New York Times bestselling author Brenda Joyce takes you back to the Highlands, where the battle for land, liberty and love rages on…
From Chapter One:
They left the next morning. The sun was high, but it had snowed the previous afternoon and night, and a fresh fall blanketed the road and the woods. The mountains surrounding them were white. Alana rode in a small wagon with her grandmother, driving the mule in the traces. Godfrey had not cared that Eleanor wished to accompany her, and had given them a single man as an escort. Connaught rode beside them, a mail tunic beneath his fur cloak.
The wagon and the snow made the going slow. In the mid-afternoon, when they were but a short distance from the castle, Alana stiffened.
Something was wrong.
She did not need a vision to know it. She simply sensed danger, and as she did, she noticed a gray pall beyond the line of trees that lay ahead. She smelled smoke.
“There is a fire nearby,” the soldier said sharply, abruptly drawing his mount to a halt.
Alana’s nape prickled. The gray pall staining the blue sky was definitely smoke. She pulled hard on the reins, halting the mule. It snorted, long ears pricked, alarmed.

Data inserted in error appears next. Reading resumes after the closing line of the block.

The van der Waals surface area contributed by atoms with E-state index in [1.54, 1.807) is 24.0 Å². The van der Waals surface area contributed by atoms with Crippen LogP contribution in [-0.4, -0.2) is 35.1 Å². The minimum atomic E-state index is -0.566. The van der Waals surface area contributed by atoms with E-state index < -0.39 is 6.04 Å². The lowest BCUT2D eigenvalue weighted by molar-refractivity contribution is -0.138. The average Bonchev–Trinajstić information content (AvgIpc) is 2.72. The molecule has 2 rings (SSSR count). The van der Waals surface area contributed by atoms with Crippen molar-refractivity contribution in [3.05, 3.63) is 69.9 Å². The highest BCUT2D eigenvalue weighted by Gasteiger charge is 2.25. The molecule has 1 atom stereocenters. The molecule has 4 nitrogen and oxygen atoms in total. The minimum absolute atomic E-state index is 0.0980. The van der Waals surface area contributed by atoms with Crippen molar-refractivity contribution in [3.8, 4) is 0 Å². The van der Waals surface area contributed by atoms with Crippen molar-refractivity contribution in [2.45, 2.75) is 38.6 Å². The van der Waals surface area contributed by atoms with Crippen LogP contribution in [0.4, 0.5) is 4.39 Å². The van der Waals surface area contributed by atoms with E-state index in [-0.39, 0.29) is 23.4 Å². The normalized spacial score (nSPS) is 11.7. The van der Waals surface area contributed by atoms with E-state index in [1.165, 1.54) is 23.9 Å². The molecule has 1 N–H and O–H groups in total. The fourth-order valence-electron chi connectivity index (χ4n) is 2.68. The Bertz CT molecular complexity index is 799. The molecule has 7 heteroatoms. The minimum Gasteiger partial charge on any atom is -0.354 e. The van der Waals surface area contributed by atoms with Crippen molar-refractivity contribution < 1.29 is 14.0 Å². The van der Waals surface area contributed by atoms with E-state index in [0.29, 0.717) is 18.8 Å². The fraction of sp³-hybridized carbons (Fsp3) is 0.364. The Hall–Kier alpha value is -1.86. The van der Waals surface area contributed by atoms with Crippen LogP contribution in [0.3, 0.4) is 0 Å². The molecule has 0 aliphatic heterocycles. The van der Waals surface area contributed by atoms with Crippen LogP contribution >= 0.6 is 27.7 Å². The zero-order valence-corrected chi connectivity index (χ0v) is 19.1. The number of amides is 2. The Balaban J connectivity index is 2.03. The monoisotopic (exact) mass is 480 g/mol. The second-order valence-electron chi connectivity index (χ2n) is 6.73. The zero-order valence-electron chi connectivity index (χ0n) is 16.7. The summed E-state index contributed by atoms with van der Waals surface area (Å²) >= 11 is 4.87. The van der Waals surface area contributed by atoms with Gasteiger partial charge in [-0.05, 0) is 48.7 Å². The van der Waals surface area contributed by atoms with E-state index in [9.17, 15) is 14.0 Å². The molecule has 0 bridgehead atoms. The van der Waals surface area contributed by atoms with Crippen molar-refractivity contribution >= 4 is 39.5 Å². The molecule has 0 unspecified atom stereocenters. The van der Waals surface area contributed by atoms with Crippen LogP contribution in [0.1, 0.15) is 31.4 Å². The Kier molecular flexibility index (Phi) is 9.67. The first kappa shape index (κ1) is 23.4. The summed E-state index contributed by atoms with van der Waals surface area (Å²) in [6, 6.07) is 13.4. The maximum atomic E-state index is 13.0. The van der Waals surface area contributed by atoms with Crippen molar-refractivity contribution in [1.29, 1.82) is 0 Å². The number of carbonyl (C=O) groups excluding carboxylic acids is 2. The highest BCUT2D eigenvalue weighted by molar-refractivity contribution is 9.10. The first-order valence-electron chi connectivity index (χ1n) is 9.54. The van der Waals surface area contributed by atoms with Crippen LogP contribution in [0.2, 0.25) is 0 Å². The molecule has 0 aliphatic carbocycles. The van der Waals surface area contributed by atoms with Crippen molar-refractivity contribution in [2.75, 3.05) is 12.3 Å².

“Alana,” Eleanor cried.
But Alana heard the horses whinnying in fright, saw the glow of a fire beyond the trees. And was she imagining it or did she hear men shouting in fear and agony?
Because the sounds of the horses and men were so familiar—exactly like the sounds in her last vision!
Her heart slammed. “Can you go ahead and see what is happening? Without being remarked?” she asked Connaught.
“Aye.” He spurred his horse aggressively forward, galloping away.
Alana felt entirely exposed, sitting in the wagon with her grandmother, on the deserted and snowy road, no longer hidden by the surrounding woods.
Eleanor took her hand. “We should turn back.”
She hesitated. “I am wondering if we are about to encounter the battle from my vision, Gran.”
Eleanor’s eyes widened as Connaught galloped back to them. “They have attacked the MacDuffs’ home, Boath Manor! They are burning it to the ground! And they carry Bruce’s flag!”
Alana’s tension increased. “Surely Bruce’s army is not beyond those trees?” she cried.
“It is but a few dozen Highlanders, mistress. Still, they are warring with Duncan’s men.”
Her heart thundered. They were but minutes away from a terrible battle, a part of the great war for Scotland’s throne.
“Turn the wagon, Mistress Alana,” Connaught ordered. “We must go back before we are discovered.”
She thought of the dark-haired Highlander who had been betrayed by one of his own men. If she was about to encounter him—and witness such treachery—she could not go back. She did not know why, but she was compelled to warn him.
Alana began to get down from the wagon. “Will you take Eleanor back to Brodie?”
“Alana,” Eleanor gasped. “You cannot stay—we must turn around!”